“Not only eat, but provide” might appear to be it’s already been covered under SOG 4, “Flow into the economy.” As evidenced by the Wi-Fi-like lines radiating out from the otaku silhouette, though, that is about the input and output of ideas, with the implication being that fandom thrives on such exchanges. Since such exchanges also carry the potential for disagreements, though, it’s vital to give you the chance to take into consideration each yourself and others in a relaxed and composed manner.

Wrapping things up, just like SOG 1’s advice to handle yourself, don’t forget that sometimes one of the best plan of action is to take a step back and take a nap, or do whatever else is essential in your body and mind to rest and recharge. Finally, and this is definitely sound advice for constructing any kind of sustainable system, be certain to have some backup plans in place in case things don’t go exactly as you thought they were going to, plus give yourself enough leeway to see your personal Plan B (or C or D) through.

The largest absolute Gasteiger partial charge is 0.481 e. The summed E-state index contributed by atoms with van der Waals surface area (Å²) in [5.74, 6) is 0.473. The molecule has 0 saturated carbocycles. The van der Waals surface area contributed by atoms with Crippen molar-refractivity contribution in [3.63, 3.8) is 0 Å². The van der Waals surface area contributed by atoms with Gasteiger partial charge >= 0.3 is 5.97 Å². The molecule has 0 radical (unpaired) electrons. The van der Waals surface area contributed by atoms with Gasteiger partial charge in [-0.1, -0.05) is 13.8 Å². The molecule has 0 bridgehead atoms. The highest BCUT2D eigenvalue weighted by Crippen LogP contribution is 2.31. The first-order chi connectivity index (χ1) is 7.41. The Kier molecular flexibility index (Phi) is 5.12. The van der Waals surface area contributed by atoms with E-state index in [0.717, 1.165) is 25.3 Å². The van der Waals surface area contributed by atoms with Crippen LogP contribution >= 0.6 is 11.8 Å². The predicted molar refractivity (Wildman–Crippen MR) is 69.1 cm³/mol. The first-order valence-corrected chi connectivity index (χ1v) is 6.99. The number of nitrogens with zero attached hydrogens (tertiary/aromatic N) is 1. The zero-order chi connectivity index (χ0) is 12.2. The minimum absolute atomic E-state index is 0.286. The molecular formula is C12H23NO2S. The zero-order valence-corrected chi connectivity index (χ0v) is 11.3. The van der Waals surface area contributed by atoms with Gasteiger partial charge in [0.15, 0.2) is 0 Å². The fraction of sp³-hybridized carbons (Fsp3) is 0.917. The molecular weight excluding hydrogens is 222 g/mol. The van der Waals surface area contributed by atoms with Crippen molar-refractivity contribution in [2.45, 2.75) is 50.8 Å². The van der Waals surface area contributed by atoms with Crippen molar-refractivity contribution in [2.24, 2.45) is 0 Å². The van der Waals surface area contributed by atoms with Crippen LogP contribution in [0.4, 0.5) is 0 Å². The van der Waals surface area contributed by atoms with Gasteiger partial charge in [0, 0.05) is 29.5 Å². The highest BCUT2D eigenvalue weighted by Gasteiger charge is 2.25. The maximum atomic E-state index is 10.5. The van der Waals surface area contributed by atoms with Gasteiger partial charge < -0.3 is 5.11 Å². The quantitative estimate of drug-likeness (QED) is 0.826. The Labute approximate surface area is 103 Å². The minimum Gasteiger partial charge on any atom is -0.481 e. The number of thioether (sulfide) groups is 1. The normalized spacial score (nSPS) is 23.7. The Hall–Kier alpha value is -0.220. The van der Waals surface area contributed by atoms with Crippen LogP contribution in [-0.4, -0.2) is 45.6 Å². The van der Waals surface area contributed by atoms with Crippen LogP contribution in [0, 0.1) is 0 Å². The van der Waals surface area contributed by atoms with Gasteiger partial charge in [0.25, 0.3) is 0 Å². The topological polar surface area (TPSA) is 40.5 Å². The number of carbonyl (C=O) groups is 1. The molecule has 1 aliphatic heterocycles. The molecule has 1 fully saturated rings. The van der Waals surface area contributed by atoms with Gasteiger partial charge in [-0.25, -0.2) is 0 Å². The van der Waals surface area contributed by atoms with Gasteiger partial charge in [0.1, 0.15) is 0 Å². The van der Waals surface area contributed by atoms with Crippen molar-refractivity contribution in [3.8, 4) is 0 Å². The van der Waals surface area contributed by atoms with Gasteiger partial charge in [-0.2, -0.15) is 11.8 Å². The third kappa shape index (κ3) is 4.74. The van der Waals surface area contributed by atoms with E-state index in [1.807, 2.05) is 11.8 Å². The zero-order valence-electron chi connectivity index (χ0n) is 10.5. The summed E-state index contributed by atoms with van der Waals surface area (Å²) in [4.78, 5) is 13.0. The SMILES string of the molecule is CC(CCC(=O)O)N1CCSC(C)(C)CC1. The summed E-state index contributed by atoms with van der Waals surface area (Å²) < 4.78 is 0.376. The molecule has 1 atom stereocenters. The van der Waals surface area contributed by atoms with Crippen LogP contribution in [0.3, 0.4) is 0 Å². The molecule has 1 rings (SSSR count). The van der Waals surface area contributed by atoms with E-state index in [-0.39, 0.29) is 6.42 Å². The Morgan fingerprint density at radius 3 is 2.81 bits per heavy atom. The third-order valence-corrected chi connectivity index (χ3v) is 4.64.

The Sustainable Otaku Goals sound like a wise plan to Japanese Twitter commenters, who’ve responded to the list and pictographs with:

“A beautiful set of guidelines.”
“Can’t disagree with any of those.”
“I can only hit the ‘like’ button once, but I’d really wish to do it 100 times.”
“As an otaku, I hope to attain all of those goals.”
“Saving this, and making them my family mottos.”
“These aren’t just essential for otaku to follow, but for all people in modern society.”

As mentioned by the last commenter, lots of the Sustainable Otaku Goals are applicable to numerous other lifestyles as well, but they’re especially pertinent for otaku. With Comiket just across the corner, the list makes for a pleasant refresher too, and people on the lookout for slightly extra assist in good otaku citizenship may also want to contemplate picking up an anti-embarrassment bag while on the event.

Source: Twitter/@t_shigeno via IT Media
Top image: Twitter/@t_shigeno
Insert images: Twitter/@t_shigeno